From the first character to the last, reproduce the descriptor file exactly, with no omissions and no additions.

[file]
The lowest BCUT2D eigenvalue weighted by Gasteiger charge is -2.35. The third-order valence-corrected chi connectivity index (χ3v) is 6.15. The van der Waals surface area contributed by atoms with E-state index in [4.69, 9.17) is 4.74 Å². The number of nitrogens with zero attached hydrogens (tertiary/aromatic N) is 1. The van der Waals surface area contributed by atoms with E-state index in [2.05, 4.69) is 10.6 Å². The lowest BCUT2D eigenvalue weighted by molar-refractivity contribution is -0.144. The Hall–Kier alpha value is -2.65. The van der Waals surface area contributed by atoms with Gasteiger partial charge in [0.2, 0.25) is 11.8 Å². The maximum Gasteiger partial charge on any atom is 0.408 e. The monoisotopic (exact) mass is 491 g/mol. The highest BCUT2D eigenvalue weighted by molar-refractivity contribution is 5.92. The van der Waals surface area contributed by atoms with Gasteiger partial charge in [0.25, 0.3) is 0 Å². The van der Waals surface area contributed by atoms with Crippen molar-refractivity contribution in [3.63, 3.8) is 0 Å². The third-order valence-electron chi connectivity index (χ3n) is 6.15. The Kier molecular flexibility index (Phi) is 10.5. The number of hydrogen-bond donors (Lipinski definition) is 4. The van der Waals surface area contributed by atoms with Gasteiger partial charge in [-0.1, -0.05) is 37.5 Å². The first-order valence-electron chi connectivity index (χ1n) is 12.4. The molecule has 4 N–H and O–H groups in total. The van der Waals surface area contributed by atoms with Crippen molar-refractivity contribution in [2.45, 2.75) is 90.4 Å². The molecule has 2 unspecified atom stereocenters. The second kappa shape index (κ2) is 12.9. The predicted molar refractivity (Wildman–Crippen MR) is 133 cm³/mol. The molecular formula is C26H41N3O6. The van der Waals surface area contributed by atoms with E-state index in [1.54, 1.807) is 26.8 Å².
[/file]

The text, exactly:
The lowest BCUT2D eigenvalue weighted by Gasteiger charge is -2.35. The third-order valence-corrected chi connectivity index (χ3v) is 6.15. The van der Waals surface area contributed by atoms with E-state index in [4.69, 9.17) is 4.74 Å². The number of nitrogens with zero attached hydrogens (tertiary/aromatic N) is 1. The van der Waals surface area contributed by atoms with E-state index in [2.05, 4.69) is 10.6 Å². The lowest BCUT2D eigenvalue weighted by molar-refractivity contribution is -0.144. The Hall–Kier alpha value is -2.65. The van der Waals surface area contributed by atoms with Gasteiger partial charge in [0.2, 0.25) is 11.8 Å². The maximum Gasteiger partial charge on any atom is 0.408 e. The monoisotopic (exact) mass is 491 g/mol. The highest BCUT2D eigenvalue weighted by molar-refractivity contribution is 5.92. The van der Waals surface area contributed by atoms with Gasteiger partial charge in [0.25, 0.3) is 0 Å². The van der Waals surface area contributed by atoms with Crippen molar-refractivity contribution in [3.63, 3.8) is 0 Å². The third-order valence-electron chi connectivity index (χ3n) is 6.15. The Kier molecular flexibility index (Phi) is 10.5. The number of hydrogen-bond donors (Lipinski definition) is 4. The van der Waals surface area contributed by atoms with Gasteiger partial charge in [-0.1, -0.05) is 37.5 Å². The first-order valence-electron chi connectivity index (χ1n) is 12.4. The molecule has 4 N–H and O–H groups in total. The van der Waals surface area contributed by atoms with Crippen molar-refractivity contribution in [2.45, 2.75) is 90.4 Å². The molecule has 2 unspecified atom stereocenters. The second kappa shape index (κ2) is 12.9. The predicted molar refractivity (Wildman–Crippen MR) is 133 cm³/mol. The molecular formula is C26H41N3O6. The van der Waals surface area contributed by atoms with E-state index in [1.54, 1.807) is 26.8 Å².